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Artur Schnabel plays Beethoven, Brahms and Schumann
Ludwig van BEETHOVEN (1770-1827):

1. Piano Concerto No. 1 in C Major, Op. 15 (1798) *** [37’56"]
2. Piano Concerto No. 2 in B flat major, Op. 19 (1795) ** [28’10"]
3. Bagatelle in A minor, "Für Elise" [3’03]
4. Piano Concerto No. 3 in C minor Op. 37 (1801) ** [33’49"]
5. Piano Concerto No. 4 in G major, Op. 58 (1806) ** [31’33"]
6. Rondo in C major, Op. 51, No. 1 [4’42"]
7. Piano Concerto No. 5 in E flat major, Op. 73 "Emperor" (1809) *** [36’35"]
8. Cello Sonata in G minor, Op. 5, No. 2 * [23’33"]
Johannes BRAHMS (1833-1897):

9. Piano Concerto No. 1 in D Minor, Op. 15 (1859) **** [47’22"]
10. Intermezzo in E flat major, Op. 117, No. 1 [4’53"]
11. Intermezzo in A minor, Op. 116, No. 2 [3’18"]
12. Rhapsody in G minor, Op. 79, No. 2 [6’01"]
13. Piano Concerto No. 2 in B flat major, Op. 83 (1881) ***** [45’16"]
Robert SCHUMANN (1810-56)

14. Kinderszenen, Op. 15 (1838)
Artur Schnabel (piano)
* Gregor Piatigorsky (cello)
** London Philharmonic Orchestra conducted by Sir Malcolm Sargent
*** London Symphony Orchestra conducted by Sir Malcolm Sargent
****London Philharmonic Orchestra conducted by George Szell
***** BBC Symphony Orchestra conducted by Sir Adrian Boult
Recording dates and venues:
1. EMI Abbey Road Studio No. 1, London 23 March, 1932
2. EMI Abbey Road Studio No. 1, London 5 April, 1935
3. EMI Abbey Road Studio No. 3, London 9 May, 1932
4. EMI Abbey Road Studio No. 1, London 17 February, 1933
5. EMI Abbey Road Studio No. 1, London 16 February, 1933
6. EMI Abbey Road Studio No. 3, London 13 April, 1933
7. EMI Abbey Road Studio No. 1, London 24 March, 1933
8. EMI Abbey Road Studio No. 3, London 6 and 16 December, 1934
9. EMI Abbey Road Studio No. 1, London 9 January and 18 December, 1938
10, 11 and 12. EMI Abbey Road Studio No. 3, London 4 June 1947
13. EMI Abbey Road Studio No. 1, London 7 and 14 November 1935
14. EMI Abbey Road Studio No. 3, London 3 June 1947
NAXOS 8.505189 [69’08" + 70’04" + 60’07" + 61’34" + 62’16"]

Naxos offer here, in a box of 5 CDs, the complete cycle of Beethoven piano concertos set down before the Second World War by Artur Schnabel, together with his recordings of the two Brahms concerti which emanate from the same period.

During his lifetime Artur Schnabel (1882-1951) may not, perhaps, have enjoyed quite the same réclame as, say Rachmaninov or Horowitz. However, he was still a key figure among pianists and since his death his reputation, especially as an exponent of Beethoven and Schubert, has remained high. As this set illustrates, his technique was not infallible but his musicianship and taste were of the highest order.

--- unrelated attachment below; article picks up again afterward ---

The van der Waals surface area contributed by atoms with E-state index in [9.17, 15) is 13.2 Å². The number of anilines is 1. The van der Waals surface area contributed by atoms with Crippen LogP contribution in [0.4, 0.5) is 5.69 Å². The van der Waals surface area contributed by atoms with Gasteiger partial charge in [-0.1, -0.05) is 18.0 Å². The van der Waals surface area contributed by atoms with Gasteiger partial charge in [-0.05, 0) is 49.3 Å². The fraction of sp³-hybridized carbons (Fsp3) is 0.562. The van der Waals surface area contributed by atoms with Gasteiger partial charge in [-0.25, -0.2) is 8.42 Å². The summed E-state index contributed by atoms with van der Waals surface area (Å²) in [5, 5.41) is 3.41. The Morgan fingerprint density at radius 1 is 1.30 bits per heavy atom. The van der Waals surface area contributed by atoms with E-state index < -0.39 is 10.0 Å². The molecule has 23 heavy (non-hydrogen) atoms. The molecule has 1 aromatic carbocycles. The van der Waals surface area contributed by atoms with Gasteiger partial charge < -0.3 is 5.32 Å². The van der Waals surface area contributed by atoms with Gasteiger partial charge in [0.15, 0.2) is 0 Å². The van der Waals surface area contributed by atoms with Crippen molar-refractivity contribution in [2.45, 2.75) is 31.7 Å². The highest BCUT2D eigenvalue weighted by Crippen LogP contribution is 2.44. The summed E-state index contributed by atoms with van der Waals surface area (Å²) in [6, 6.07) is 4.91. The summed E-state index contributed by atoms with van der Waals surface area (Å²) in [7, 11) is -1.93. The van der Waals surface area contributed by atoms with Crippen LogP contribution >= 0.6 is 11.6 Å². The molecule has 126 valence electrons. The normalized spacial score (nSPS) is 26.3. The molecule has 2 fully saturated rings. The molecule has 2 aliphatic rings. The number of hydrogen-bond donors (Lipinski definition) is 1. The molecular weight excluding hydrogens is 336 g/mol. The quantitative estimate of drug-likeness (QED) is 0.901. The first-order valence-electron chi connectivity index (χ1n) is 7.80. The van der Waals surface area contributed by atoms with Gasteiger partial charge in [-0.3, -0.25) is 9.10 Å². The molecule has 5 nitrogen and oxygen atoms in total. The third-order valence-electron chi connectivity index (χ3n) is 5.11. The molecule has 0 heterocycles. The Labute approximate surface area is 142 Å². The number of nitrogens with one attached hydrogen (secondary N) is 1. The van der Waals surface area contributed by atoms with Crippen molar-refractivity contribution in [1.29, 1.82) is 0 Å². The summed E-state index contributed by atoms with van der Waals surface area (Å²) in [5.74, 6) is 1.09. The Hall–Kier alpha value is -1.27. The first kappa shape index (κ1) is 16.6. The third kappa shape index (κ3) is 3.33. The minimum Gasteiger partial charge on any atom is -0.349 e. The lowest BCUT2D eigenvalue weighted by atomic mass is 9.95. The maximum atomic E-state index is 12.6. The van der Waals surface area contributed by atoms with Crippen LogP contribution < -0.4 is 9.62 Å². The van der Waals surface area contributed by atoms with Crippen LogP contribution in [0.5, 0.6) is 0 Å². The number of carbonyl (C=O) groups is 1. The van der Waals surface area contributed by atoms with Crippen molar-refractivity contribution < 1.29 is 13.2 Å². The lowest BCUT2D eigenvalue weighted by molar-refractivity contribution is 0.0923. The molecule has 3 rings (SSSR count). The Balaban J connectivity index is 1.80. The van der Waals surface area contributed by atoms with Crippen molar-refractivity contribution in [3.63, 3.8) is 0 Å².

In fact, to Schnabel belongs the distinction of having made the first complete recorded cycle of the Beethoven concerti. (He recorded all but the First Concerto again for EMI after the war.) This pioneering set was made at the behest of Fred Gaisberg and it is quite astonishing to think that these concerto recordings were among the very first that Schnabel made. He was instinctively suspicious of the recording process and it took some persuasion on Gaisberg’s part to get him in front of the microphones. The choice of Malcolm Sargent to accompany him was a logical and sound one for the two artists were by then accustomed to working together in the forum of the Courtauld-Sargent concerts in London. Schnabel had been instrumental in prompting the wealthy Mrs. Lil Courtauld to establish these concerts in 1929 and was a leading light at the concerts, invariably accompanied in concerto performances by Sargent.

Concerto No. 1 was the first to be set down (followed the very next day by the mighty ‘Emperor’). Here we find Schnabel, aided and abetted by Sargent, giving a sprightly and graceful account of the first movement. He plays with poise and conveys not only his respect for the music and his complete understanding of it but also his enjoyment of it. The movement culminates in a commanding performance of Beethoven’s third (and most elaborate) cadenza. The second movement is serene and songful in Schnabel’s hands. The playing is full of character and has a lovely, natural flow. At the start of the finale (CD 1, track 3) some may be disturbed, as I was first time round, by some very small imprecisions of rhythm and articulation as the piano announces the rondo theme. Certainly I have heard crisper accounts of this passage and nowadays a retake would certainly have been ordered. However, the imprecision is of no real significance, I suggest, beside the spirit of the playing. The performance of the concerto as a whole is most successful.